Police Using Drones: The Reality Is Here

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Police using drones: sounds like science fiction, right? Wrong. Forces in Bedfordshire, Cumbria, Devon and Cornwall, Dorset, Warwickshire, and West Mercia have all trialled the use of drones like the DJI Inspire 1 and the 3DR Solo.

Devon and Cornwall Police in Plymouth have a drone ready for action within 24 hours of the start of a missing person operation. They have also used their UAV to take aerial photos of a serious road accident to assess the situation and aid other emergency services.

Police forces are increasingly interested in the use of drones as part of their service, as a way to reduce costs, improve accident survey potential, assess dangerous situations, and save time in emergencies. Drones can also aid forces by entering situations initially considered dangerous for people on the ground, such as hostage or firearms circumstances.

Do police need special permissions to fly drones?

You might think that your police force needs special permission to fly in UK airspace. Actually, because it saves time and money using a UAV for police work is classed as ‘commercial gain’ so permission is not required. Instead, many emergency service forces including police and fire fighters across the UK have been trained by NQE training providers to achieve the required qualifications needed for a PfAW from the CAA.

The one caveat to permissions, and a current difficulty for police forces using drones, is that they can only be used in daylight. However, forces remain optimistic that night ration permissions will soon be granted.

Why do the police use drones?

The significant cost savings of using drones outweigh any initial outlay: for helicopter services, significant fuel cost savings are immediately obvious. Other uses include viewing the live feed of a drone-mounted HD camera to assess and document difficult terrain or dangerous situations, making them cost-effective as they save time and reduce staff risk.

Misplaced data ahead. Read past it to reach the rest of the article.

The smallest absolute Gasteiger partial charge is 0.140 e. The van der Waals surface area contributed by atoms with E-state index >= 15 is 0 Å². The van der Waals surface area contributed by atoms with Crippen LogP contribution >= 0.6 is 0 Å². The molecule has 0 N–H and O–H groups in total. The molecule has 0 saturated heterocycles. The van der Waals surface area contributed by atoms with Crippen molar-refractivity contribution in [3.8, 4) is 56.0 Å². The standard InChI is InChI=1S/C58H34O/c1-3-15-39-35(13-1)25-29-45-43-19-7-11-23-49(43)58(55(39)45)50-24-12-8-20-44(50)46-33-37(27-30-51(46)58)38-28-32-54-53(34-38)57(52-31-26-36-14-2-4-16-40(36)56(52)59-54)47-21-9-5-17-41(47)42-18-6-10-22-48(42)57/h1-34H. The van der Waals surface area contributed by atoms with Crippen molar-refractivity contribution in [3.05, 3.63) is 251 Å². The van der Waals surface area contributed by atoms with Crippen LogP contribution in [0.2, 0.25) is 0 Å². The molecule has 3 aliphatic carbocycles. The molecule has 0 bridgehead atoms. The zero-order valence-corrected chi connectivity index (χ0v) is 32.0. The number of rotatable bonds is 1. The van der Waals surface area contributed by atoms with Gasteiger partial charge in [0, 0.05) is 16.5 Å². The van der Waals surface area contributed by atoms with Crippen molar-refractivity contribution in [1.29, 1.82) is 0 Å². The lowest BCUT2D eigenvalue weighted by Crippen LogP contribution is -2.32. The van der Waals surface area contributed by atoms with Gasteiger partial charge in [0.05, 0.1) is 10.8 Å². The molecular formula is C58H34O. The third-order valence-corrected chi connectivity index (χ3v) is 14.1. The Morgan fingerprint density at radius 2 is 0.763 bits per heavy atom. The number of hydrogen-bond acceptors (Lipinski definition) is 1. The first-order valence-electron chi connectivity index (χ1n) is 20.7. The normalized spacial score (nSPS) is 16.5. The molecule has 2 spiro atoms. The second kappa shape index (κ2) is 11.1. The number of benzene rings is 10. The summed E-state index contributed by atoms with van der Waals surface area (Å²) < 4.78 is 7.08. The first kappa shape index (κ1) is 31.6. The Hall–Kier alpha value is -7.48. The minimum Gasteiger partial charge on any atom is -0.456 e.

Drones are also useful in highly populated scenarios where it wouldn’t be possible to deploy a helicopter and is hard for people on the ground to accurately assess a situation. For example, the London Riots a few years ago may have been able to be managed more successfully if drones had been deployed to assess crowd situations in real-time.

What drones are police forces using?

The National Police Air Service Helicopter and fixed-wing planes squadron already save £15m every year by having a centralised service. Using UAVs such as the DJI Inspire 1 will complement their service and save even more money. Using drones to pre-assess a situation before sending a helicopter is the most obvious use. A drone can also be used solely for tasks such as missing persons and suspects searches at a far lower cost than dispatching the police helicopter.

Other forces use the DJI Inspire 1 due to its two-man set-up option. This means one operates the drone flight path while another controls the 4K resolution camera around its 360 degree rotation without affecting drone flight (unlike the smaller Phantom 3).

Larger, more expensive, drones have been trialled by police forces in the past, but the consensus has been that they appear less stable and require more pilot training to avoid costly crashes. (One police force retired a £15,000 drone after crashing it into a river as it was too expensive to repair! That’s where drone insurance comes in handy…).

Compare the cost of this crashed drone  to the DJI Inspire 1 Dual Controller, which retails at £2,700 – they could have had five drones in action for the price of just the one large one! This means more coverage in either a large-scale operation, or for multiple operations at the same time – improving police safety and speeding up response times.

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